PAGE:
US 6017658 A
Improvement in resolution in terms of minimum feature sizes and proximity fects in an electronic mask is attained by making the mask using a high voltage electron beam which deflects or blocks backscattered electrons. The novel mask structure comprises a transparent support, an absorber layer disposed on said support, a dielectric layer disposed on said absorber layer, and a resist layer disposed on said dielectric layer. It is the dielectric layer which is credited for improving resolution in said mask which can be used a multiple number of times in printing a pattern for various applications, including electronic devices and integrated circuits.
1. In a method for making an electronic mask using a high voltage electron beam, which mask comprises a support medium, an absorber layer disposed above said support medium, and a resist layer disposed above said absorber layer, the improvement comprising the step of providing a dielectric layer between said absorber layer and said resist layer, said dielectric layer having the function of preventing at least some electrons from reentering said resist layer.
2. Method of claim 1 including the step of directing high voltage electrons from an electron beam operating at 1 to 500 kiloelectron volts at said resist layer.
3. Method of claim 2 wherein the electron beam operates at about 10 to 100 kiloelectron volts, the dielectric layer is about 1 to about 1000 nm thick and said support is selected from thin and thick supports, said thin supports are about 0.01 to about 10 um thick and are selected from silicon carbide, silicon nitride, boron nitride, diamond, carbon, and silicon, and said thick supports are about 1 to about 1500 um thick and are selected from glasses and quartz.
4. Method of claim 3 wherein said absorber is selected from chromium, ferric oxide, tungsten, and gold and thickness thereof is about 30 to 1000 nm.
5. Method of claim 4 wherein said dielectric layer is about 10 to 400 nm thick and is selected from the group consisting of silicon nitrides and wherein said resist layer is selected from the group consisting of negative resists which is about 10 to 1000 nm thick.
6. In a method for making an electronic mask using an electron beam rated at about 10 to 100 kiloelectron volts, said mask comprising a support transparent to x-rays selected from silicon carbide, silicon nitride, biron nitride, diamond, silicon, and carbon; an absorber layer disposed on said support selected from tungsten and gold; and a negative resist disposed on said absorber layer selected from chemically amplified novolac resists; the improvement in the method for making said mask comprising the steps of providing a dielectric layer between said absorber layer and said resist layer about 1 to about 1000 nm thick, said dielectric layer having the function of reducing proximity effects in the pattern written with said electron beam on said resist.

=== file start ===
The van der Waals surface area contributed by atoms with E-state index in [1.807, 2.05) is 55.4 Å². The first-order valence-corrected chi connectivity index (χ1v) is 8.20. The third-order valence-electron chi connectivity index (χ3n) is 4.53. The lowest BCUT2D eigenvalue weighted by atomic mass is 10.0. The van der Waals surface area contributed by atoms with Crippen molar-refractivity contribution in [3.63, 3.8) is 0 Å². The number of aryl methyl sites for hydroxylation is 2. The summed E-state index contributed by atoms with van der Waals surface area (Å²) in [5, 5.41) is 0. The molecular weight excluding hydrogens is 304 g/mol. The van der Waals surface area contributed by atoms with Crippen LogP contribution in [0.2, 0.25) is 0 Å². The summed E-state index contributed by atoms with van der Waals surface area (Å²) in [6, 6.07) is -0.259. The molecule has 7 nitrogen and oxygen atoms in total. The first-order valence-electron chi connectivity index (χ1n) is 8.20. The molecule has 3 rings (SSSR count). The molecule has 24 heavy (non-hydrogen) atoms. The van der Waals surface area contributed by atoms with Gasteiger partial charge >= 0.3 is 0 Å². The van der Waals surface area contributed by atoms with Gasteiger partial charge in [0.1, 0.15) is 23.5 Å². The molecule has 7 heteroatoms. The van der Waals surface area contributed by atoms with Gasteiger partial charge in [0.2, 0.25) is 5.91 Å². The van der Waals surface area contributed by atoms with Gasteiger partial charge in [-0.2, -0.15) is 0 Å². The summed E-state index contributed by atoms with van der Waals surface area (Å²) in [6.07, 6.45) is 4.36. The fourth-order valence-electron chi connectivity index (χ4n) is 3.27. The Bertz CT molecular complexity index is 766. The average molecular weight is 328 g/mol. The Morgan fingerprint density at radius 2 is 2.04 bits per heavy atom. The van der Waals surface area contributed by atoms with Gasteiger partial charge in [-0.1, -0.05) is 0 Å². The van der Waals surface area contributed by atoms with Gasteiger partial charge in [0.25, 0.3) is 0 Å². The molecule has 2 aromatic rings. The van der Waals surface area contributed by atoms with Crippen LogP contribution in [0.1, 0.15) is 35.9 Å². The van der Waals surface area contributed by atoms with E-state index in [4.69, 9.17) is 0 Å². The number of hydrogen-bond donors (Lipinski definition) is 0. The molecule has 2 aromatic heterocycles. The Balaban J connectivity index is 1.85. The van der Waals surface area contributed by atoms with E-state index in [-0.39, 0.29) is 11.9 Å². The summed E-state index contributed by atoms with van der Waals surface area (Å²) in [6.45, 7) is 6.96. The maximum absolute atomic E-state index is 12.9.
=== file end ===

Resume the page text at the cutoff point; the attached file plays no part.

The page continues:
7. Method of claim 6 wherein said support is about 0.01 to about 10 μm thick; said absorber layer is about 1 to about 1500 nm thick; said dielectric layer is selected from the group consisting of silicon nitrides and is about 1 to about 500 nm thick; and said resist layer is about 10 to 1000 nm thick.
8. Method of claim 6 wherein said support is about 0.1 to 5 um thick; said absorber layer is about 30 to 1000 nm thick, said dielectric layer is about 10 to 400 nm thick, and said resist layer is a negative resist of about 10 to 1000 nm thick; said method also including the step of depositing up to two stop etch layers.
This invention pertains to improving resolution in making electronic masks. More specifically, this invention pertains to reduction of minimum feature sizes and proximity effects by reducing backscattering of electrons in high voltage electron beam lithography used in making electronic masks.
Recently, there has been an interest in the development of x-ray technology as an exposure source in the production of electronic devices, such as integrated circuits. Presently, x-ray lithography is believed to be the most promising path on the horizon for manufacturing integrated circuits of 0.25 um and less. There are still many elements of the lithographic process to be developed in order to meet the goal of manufacturing ultra large scale integrated circuits with feature sizes in the range of 0.10 um.
One of the most critical components in the field is the ability to fabricate x-ray masks or optical masks with high contrast and increasingly smaller feature sizes. The x-ray masks are usually made of a thin membrane carrying an absorber material. The material used as the x-ray mask absorber, which is normally of high atomic number or high Z, depends on whether the fabrication process is additive or substractive. Gold electroplating and RF-sputtering of tungsten, both examples of these methods, have been developed as x-ray absorbers and as absorbers for electronic masks. At least some of the absorbers can cause backscattering effects that degrade resolution and thus increase proximity effects.